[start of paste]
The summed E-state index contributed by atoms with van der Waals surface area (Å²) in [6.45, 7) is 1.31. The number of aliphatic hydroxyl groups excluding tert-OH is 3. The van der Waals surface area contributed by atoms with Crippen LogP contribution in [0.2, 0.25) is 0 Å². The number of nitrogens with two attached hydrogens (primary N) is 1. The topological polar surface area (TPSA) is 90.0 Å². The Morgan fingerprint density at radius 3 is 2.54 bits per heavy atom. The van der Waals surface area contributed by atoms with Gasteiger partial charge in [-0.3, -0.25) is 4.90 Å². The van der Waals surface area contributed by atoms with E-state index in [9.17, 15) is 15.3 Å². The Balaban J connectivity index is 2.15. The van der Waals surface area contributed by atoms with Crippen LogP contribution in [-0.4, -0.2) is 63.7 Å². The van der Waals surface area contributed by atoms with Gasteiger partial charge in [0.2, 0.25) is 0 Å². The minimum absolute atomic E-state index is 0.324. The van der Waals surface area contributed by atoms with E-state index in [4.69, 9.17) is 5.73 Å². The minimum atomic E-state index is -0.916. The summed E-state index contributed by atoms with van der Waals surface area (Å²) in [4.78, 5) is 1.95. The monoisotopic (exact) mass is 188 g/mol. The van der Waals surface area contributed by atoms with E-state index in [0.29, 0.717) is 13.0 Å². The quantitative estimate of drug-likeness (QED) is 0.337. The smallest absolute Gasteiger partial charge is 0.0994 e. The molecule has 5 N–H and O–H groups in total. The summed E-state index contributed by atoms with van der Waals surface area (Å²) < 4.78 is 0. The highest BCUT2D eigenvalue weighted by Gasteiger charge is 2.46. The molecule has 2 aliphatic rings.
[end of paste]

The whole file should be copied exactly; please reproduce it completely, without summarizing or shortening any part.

The summed E-state index contributed by atoms with van der Waals surface area (Å²) in [6.45, 7) is 1.31. The number of aliphatic hydroxyl groups excluding tert-OH is 3. The van der Waals surface area contributed by atoms with Crippen LogP contribution in [0.2, 0.25) is 0 Å². The number of nitrogens with two attached hydrogens (primary N) is 1. The topological polar surface area (TPSA) is 90.0 Å². The Morgan fingerprint density at radius 3 is 2.54 bits per heavy atom. The van der Waals surface area contributed by atoms with Gasteiger partial charge in [-0.3, -0.25) is 4.90 Å². The van der Waals surface area contributed by atoms with E-state index in [9.17, 15) is 15.3 Å². The Balaban J connectivity index is 2.15. The van der Waals surface area contributed by atoms with Crippen LogP contribution in [-0.4, -0.2) is 63.7 Å². The van der Waals surface area contributed by atoms with Gasteiger partial charge in [0.2, 0.25) is 0 Å². The minimum absolute atomic E-state index is 0.324. The van der Waals surface area contributed by atoms with E-state index in [4.69, 9.17) is 5.73 Å². The minimum atomic E-state index is -0.916. The summed E-state index contributed by atoms with van der Waals surface area (Å²) in [4.78, 5) is 1.95. The monoisotopic (exact) mass is 188 g/mol. The van der Waals surface area contributed by atoms with E-state index in [0.29, 0.717) is 13.0 Å². The quantitative estimate of drug-likeness (QED) is 0.337. The smallest absolute Gasteiger partial charge is 0.0994 e. The molecule has 5 N–H and O–H groups in total. The summed E-state index contributed by atoms with van der Waals surface area (Å²) < 4.78 is 0. The highest BCUT2D eigenvalue weighted by Gasteiger charge is 2.46. The molecule has 2 aliphatic rings.